6. We continue our efforts to combat poverty. As detailed in the first annual report on our SPPRED, completed in May 2004, poverty is estimated at 44.7 percent of our total population, while the incidence of extreme poverty is almost 10 percent. While changes in methodology between the two most recent household surveys make comparisons difficult, we believe there has been some reduction in poverty, and are determined to reduce it further in the coming years.

Performance Relative to Program Targets

7. All end-2003, as well as end-March, end-June and end-September 2004 quantitative performance criteria and indicative targets were met with comfortable margins, with two exceptions. The indicative reserve money targets were missed by significant margins, in large part reflecting increased money demand, while the indicative limit on unpaid government bills for end-March, end-June and end-September were exceeded by less than 0.1 percent of GDP, due to modest arrears on pension payments.

8. Our performance relative to our structural commitments under the PRGF program has been mixed. We met most of our structural performance criteria and benchmarks for end-December 2003: we established a single uniform enterprise profit tax; replaced specific import duties with ad valorem duties as programmed; reduced the list of VAT exemptions and required that future changes in such exemptions be done only in the context of the annual budget preparation process; allocated tax credits to SOCAR and subsidies to Azerenergy and Azerigas related to unpaid fuel consumed by the utilities on a quarterly basis in 2003; and continued adherence to the reform program for the State Customs Committee (SCC) through end-2003.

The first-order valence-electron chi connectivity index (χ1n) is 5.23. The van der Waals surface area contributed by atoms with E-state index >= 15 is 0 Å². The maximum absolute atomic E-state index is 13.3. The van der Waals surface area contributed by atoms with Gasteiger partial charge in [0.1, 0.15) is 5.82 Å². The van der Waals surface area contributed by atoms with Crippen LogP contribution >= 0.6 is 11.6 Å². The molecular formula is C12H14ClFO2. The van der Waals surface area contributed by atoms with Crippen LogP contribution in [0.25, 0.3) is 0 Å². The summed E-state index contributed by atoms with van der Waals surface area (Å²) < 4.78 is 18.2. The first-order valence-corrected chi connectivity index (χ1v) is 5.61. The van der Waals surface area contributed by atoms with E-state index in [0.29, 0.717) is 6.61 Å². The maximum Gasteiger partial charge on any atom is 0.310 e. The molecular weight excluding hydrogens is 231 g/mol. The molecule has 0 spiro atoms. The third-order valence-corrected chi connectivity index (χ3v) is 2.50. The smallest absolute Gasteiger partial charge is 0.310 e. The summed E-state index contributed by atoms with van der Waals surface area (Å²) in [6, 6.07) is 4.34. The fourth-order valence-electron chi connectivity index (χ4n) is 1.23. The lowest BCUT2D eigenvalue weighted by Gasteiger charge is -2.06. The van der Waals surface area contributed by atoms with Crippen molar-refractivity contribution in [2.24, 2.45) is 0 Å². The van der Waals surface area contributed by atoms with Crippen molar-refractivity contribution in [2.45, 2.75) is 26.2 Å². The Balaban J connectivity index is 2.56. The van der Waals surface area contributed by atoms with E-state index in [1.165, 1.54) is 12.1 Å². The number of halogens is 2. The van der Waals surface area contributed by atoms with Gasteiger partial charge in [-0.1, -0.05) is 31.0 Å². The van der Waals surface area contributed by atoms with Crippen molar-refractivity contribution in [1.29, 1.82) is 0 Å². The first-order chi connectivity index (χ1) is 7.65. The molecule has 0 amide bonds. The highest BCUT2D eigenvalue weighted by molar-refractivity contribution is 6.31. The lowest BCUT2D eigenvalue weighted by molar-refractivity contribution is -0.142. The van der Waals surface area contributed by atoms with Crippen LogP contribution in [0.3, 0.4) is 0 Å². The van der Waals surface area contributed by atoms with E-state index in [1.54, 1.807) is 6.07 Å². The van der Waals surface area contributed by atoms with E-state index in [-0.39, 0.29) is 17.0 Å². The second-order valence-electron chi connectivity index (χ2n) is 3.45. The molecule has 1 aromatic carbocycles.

9. However, there were a number of structural reforms that proved more difficult to implement than we had anticipated, with the result that we missed several structural performance criteria under the program. First, given the importance for our economic future of a long term strategy for the use of oil revenues, we have taken time to ensure the development of a strategy that is both well-designed and broadly supported. While we were not able to meet the performance criterion calling for the adoption of such a strategy by end-March 2004, our strategy was formally adopted by a Presidential decree in September, with the resultant path of non-oil deficits presented in the draft presidential decree on the 2005 budget.